Why Did God House Himself in the Ark?
The Ark was housed in the tabernacle where Israelites brought offerings to God. Before God gave instructions to build the tabernacle, he told Moses “Then have them make a sanctuary for me, and I will dwell among them” (Exodus 25:8). Part of the sanctuary included the Ark of the Covenant which had an atonement cover. Two angels sat on top of the chest’s cover, with a Mercy Seat in between them. The Lord said he would come to the Mercy Seat to give the Israelites the commandments.
God came to the Ark when priests were present. They carried the sacred object with poles. Because of his holy nature, the priests would die if they touched the place God resides. Crosswalk.com explains “The reason for this is because God's glory and presence cannot be touched by man. Our sinful natures cause us to keel over if we come into the presence of the Lord, without the Holy Spirit residing within us.” As mentioned above, because these traditions took place in the Old Testament before the birth and death of Jesus, the Israelites did not have direct access to the Holy Spirit.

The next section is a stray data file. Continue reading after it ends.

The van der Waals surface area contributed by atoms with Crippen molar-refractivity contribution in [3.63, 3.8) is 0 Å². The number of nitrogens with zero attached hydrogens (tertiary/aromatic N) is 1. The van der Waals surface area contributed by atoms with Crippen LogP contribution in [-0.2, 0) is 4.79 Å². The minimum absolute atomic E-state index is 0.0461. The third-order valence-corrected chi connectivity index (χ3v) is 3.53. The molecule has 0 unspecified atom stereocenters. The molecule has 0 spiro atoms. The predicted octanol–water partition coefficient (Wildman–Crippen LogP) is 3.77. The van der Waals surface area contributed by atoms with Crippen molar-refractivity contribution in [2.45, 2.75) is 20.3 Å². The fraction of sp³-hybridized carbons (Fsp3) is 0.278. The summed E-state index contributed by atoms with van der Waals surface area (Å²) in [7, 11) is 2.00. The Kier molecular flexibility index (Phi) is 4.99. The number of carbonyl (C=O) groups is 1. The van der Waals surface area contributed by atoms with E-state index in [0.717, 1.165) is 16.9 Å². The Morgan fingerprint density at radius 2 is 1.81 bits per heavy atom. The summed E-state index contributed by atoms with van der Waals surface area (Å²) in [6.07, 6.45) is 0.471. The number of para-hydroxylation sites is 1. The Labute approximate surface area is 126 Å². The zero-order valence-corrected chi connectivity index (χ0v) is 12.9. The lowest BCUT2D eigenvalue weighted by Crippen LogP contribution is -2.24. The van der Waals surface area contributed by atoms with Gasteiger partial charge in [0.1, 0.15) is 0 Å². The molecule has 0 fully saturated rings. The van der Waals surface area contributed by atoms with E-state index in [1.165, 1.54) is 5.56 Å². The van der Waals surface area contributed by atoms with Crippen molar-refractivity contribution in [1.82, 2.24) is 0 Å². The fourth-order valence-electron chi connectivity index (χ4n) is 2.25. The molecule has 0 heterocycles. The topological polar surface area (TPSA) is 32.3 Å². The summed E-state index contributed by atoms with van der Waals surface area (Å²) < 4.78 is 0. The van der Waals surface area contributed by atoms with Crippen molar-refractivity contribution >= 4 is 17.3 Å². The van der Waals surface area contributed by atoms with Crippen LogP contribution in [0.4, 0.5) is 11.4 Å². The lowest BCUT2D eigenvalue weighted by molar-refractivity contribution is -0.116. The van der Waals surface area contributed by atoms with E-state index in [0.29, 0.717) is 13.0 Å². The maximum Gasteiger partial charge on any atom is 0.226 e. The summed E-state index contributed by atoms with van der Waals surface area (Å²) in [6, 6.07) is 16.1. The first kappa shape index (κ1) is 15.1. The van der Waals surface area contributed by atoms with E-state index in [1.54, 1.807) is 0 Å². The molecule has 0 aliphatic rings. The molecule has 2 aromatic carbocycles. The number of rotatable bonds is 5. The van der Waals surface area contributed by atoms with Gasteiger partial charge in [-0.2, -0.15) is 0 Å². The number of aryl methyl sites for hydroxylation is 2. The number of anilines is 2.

What Happened to the Ark throughout History?
In 1 Samuel 6, the Philistines decided to return the stolen Ark by placing it on a cart with golden guilt offerings. The cows hitched to the cart headed toward Beth Shemesh, and the people rejoiced at its return. The cart stopped in the field of Joshua near a large rock. The Levites took the Ark and put it on the rock, presenting sacrifices and burnt offerings to the Lord. However, because they looked directly at God’s presence, 70 people were put to death. Not knowing what to do, they sent a message to Kiriath Jearim asking its people to come to take the Ark. 1 Samuel 7 goes on to explain the people of Kiriath Jearim came for the chest, bringing it to the house of Abinadab. His son guarded the Ark and it remained in the city for 20 years.